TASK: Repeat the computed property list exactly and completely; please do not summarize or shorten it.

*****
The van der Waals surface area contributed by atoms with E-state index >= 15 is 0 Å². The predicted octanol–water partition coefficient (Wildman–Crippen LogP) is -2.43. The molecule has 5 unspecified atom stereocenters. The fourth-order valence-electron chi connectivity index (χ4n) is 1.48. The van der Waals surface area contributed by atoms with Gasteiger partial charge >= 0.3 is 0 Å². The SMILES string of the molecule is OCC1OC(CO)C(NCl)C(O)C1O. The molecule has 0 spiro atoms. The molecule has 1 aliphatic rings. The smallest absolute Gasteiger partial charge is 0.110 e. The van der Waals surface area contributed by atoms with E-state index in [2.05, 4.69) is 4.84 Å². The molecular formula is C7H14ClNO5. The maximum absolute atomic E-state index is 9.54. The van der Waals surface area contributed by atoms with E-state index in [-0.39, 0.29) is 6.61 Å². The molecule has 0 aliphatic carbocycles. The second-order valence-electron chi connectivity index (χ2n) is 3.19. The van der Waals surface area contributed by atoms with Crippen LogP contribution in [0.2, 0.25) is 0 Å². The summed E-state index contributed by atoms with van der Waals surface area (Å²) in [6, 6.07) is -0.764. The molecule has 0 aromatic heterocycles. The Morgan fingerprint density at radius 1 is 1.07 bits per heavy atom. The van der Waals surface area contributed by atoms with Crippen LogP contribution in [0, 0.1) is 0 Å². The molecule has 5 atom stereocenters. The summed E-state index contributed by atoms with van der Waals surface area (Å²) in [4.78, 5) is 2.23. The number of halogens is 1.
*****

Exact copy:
The van der Waals surface area contributed by atoms with E-state index >= 15 is 0 Å². The predicted octanol–water partition coefficient (Wildman–Crippen LogP) is -2.43. The molecule has 5 unspecified atom stereocenters. The fourth-order valence-electron chi connectivity index (χ4n) is 1.48. The van der Waals surface area contributed by atoms with Gasteiger partial charge >= 0.3 is 0 Å². The SMILES string of the molecule is OCC1OC(CO)C(NCl)C(O)C1O. The molecule has 0 spiro atoms. The molecule has 1 aliphatic rings. The smallest absolute Gasteiger partial charge is 0.110 e. The van der Waals surface area contributed by atoms with E-state index in [2.05, 4.69) is 4.84 Å². The molecular formula is C7H14ClNO5. The maximum absolute atomic E-state index is 9.54. The van der Waals surface area contributed by atoms with E-state index in [-0.39, 0.29) is 6.61 Å². The molecule has 0 aliphatic carbocycles. The second-order valence-electron chi connectivity index (χ2n) is 3.19. The van der Waals surface area contributed by atoms with Crippen LogP contribution in [0.2, 0.25) is 0 Å². The summed E-state index contributed by atoms with van der Waals surface area (Å²) in [6, 6.07) is -0.764. The molecule has 0 aromatic heterocycles. The Morgan fingerprint density at radius 1 is 1.07 bits per heavy atom. The van der Waals surface area contributed by atoms with Crippen LogP contribution in [0, 0.1) is 0 Å². The molecule has 5 atom stereocenters. The summed E-state index contributed by atoms with van der Waals surface area (Å²) in [4.78, 5) is 2.23. The number of halogens is 1.